Integrating Waste Management into Community Building

Ultimately, embedding waste management within community development necessitates a comprehensive strategy that encompasses social, environmental, and economic aspects. By emphasizing education, fairness, and empowerment, we can shift waste management from being seen as a cumbersome obligation to being viewed as a chance for constructive transformation.

Community-led initiatives such as waste segregation drives, recycling cooperatives, and composting programs not only reduce environmental impact but also create jobs, enhance public health, and strengthen social cohesion. By fostering a culture of sustainability and collective responsibility, we can build resilient communities that thrive in harmony with their environment.

Bottom Line

Advancements in technology will offer vast prospects for enhancing social sustainability. Enterprises would need to leverage cutting-edge technologies like AI, blockchain, and renewable energy to devise effective solutions for addressing socio-environmental challenges. Embracing innovation enables firms to catalyze constructive transformations, boost operational effectiveness, and establish sustainable business frameworks that serve both society’s needs and financial interests.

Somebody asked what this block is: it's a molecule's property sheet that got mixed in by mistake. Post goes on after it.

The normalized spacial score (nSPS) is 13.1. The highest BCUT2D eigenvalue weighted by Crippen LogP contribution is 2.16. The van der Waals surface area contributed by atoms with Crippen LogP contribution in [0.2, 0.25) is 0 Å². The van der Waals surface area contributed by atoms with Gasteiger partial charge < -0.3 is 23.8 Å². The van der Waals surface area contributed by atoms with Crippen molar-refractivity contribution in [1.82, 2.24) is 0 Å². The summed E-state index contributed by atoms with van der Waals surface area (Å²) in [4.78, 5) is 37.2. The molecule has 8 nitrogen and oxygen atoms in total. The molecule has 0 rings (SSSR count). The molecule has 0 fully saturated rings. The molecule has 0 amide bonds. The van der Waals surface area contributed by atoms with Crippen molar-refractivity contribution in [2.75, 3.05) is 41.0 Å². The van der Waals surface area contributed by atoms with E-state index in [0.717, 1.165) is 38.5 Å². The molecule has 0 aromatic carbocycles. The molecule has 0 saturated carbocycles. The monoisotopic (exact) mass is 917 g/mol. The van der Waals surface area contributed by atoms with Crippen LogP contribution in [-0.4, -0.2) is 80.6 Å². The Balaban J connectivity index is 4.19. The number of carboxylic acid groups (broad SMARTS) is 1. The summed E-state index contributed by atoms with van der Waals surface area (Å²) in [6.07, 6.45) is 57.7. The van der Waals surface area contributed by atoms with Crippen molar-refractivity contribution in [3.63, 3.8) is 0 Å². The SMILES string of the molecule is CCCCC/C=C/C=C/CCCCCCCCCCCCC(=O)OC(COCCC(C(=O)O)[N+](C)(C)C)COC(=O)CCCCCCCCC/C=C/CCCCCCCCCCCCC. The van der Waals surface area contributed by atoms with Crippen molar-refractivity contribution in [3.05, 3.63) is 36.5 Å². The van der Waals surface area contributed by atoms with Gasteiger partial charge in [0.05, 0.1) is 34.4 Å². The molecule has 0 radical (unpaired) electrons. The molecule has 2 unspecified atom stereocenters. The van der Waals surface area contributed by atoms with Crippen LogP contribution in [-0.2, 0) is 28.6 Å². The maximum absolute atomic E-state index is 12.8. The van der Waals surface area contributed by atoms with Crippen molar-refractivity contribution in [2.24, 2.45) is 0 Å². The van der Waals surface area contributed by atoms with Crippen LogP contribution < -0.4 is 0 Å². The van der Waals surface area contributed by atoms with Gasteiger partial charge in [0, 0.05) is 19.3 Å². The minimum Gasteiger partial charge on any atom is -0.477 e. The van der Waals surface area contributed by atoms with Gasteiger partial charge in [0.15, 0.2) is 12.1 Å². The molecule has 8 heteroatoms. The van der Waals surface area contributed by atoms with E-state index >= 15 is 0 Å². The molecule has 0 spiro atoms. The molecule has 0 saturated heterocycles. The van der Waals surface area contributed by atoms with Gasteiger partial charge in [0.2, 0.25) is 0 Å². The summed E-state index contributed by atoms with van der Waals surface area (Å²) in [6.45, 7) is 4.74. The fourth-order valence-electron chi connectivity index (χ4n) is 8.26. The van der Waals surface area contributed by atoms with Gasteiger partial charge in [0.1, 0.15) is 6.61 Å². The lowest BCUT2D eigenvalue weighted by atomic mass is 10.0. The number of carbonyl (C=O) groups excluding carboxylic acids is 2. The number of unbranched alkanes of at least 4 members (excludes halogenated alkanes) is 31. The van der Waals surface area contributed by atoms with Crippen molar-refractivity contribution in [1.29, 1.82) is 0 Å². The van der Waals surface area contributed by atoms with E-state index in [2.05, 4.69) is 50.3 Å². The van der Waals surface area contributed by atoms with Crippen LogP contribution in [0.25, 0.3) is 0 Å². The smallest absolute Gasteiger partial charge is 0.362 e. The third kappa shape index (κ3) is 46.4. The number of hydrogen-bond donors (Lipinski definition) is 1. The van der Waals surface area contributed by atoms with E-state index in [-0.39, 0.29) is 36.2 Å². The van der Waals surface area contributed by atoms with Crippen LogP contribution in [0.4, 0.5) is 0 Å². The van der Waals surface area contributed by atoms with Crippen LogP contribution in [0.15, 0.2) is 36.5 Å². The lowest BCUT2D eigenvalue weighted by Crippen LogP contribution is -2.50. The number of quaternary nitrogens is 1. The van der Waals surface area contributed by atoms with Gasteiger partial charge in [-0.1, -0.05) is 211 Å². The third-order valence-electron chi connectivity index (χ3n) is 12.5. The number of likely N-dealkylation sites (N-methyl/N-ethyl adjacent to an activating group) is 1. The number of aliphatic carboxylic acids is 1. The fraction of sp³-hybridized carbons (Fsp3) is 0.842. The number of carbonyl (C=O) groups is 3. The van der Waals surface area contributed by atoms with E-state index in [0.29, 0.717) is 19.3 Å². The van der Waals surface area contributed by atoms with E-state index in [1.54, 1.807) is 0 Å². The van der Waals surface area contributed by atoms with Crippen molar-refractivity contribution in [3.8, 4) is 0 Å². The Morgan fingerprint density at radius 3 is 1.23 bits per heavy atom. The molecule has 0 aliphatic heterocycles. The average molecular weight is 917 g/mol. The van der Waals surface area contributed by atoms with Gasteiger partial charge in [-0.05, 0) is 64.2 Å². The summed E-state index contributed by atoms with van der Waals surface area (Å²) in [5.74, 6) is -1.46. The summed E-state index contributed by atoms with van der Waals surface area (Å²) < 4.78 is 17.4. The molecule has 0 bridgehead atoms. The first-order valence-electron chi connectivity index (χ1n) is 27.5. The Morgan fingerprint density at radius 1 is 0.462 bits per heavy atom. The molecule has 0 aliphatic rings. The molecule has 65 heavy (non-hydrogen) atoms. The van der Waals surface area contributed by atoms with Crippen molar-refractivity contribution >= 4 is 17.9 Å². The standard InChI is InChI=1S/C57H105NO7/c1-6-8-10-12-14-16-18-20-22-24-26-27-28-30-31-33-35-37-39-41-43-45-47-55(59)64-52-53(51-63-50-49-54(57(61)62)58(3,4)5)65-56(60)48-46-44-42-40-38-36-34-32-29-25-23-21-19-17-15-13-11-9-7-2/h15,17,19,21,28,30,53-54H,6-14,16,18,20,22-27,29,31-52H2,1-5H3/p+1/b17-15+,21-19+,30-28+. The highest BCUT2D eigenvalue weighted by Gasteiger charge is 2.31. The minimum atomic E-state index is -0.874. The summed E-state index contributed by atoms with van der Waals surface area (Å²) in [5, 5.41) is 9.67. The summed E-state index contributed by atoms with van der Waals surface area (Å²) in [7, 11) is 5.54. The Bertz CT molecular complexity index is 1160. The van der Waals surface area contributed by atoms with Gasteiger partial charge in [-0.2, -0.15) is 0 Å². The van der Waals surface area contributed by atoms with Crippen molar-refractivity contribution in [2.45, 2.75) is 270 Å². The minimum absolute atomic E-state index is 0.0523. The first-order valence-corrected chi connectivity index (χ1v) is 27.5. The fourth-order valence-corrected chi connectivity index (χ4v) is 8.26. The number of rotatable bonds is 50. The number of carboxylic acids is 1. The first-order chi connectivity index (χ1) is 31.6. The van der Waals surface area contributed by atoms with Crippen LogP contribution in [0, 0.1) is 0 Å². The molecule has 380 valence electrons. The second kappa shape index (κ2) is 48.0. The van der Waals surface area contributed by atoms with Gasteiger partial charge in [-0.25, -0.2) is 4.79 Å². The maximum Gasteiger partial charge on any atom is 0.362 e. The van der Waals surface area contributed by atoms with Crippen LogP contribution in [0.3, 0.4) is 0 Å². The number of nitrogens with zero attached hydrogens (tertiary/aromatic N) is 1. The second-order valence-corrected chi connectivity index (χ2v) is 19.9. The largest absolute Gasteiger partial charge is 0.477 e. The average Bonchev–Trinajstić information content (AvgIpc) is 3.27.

Increased awareness of waste management coupled with support from Indian government initiatives can significantly empower a sustainable community. Additionally, more awareness campaigns and social initiatives should be laid out by both companies and the government which promotes sustainable alternatives such as the use of biodegradable products and the adoption of eco-friendly practices which further encourages communities to reduce their reliance on single-use plastics and adopt more sustainable lifestyle choices.



About the author: Abhishek Agashe, Co-founder & CEO at Elima

In Conversation With Tarun N P Varma